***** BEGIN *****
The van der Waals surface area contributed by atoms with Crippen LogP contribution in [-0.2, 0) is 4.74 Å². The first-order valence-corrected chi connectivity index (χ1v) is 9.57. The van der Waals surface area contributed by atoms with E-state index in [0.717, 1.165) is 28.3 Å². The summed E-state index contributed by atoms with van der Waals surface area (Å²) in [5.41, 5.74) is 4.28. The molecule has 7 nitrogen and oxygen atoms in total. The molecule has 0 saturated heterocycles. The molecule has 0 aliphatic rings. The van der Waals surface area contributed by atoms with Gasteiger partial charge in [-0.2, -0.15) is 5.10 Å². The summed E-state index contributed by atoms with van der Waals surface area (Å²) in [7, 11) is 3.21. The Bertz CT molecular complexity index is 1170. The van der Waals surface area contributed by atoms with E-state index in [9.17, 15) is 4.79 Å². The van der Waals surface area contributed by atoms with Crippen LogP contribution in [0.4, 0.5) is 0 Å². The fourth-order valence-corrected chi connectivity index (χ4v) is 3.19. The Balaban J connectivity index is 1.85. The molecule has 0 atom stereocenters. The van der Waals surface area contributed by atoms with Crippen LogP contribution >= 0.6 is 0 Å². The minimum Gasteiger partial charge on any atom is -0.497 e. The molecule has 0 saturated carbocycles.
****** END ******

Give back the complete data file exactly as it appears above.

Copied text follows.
The van der Waals surface area contributed by atoms with Crippen LogP contribution in [-0.2, 0) is 4.74 Å². The first-order valence-corrected chi connectivity index (χ1v) is 9.57. The van der Waals surface area contributed by atoms with E-state index in [0.717, 1.165) is 28.3 Å². The summed E-state index contributed by atoms with van der Waals surface area (Å²) in [5.41, 5.74) is 4.28. The molecule has 7 nitrogen and oxygen atoms in total. The molecule has 0 saturated heterocycles. The molecule has 0 aliphatic rings. The van der Waals surface area contributed by atoms with Gasteiger partial charge in [-0.2, -0.15) is 5.10 Å². The summed E-state index contributed by atoms with van der Waals surface area (Å²) in [7, 11) is 3.21. The Bertz CT molecular complexity index is 1170. The van der Waals surface area contributed by atoms with E-state index in [9.17, 15) is 4.79 Å². The van der Waals surface area contributed by atoms with Crippen LogP contribution in [0.4, 0.5) is 0 Å². The fourth-order valence-corrected chi connectivity index (χ4v) is 3.19. The Balaban J connectivity index is 1.85. The molecule has 0 atom stereocenters. The van der Waals surface area contributed by atoms with Crippen LogP contribution >= 0.6 is 0 Å². The minimum Gasteiger partial charge on any atom is -0.497 e. The molecule has 0 saturated carbocycles.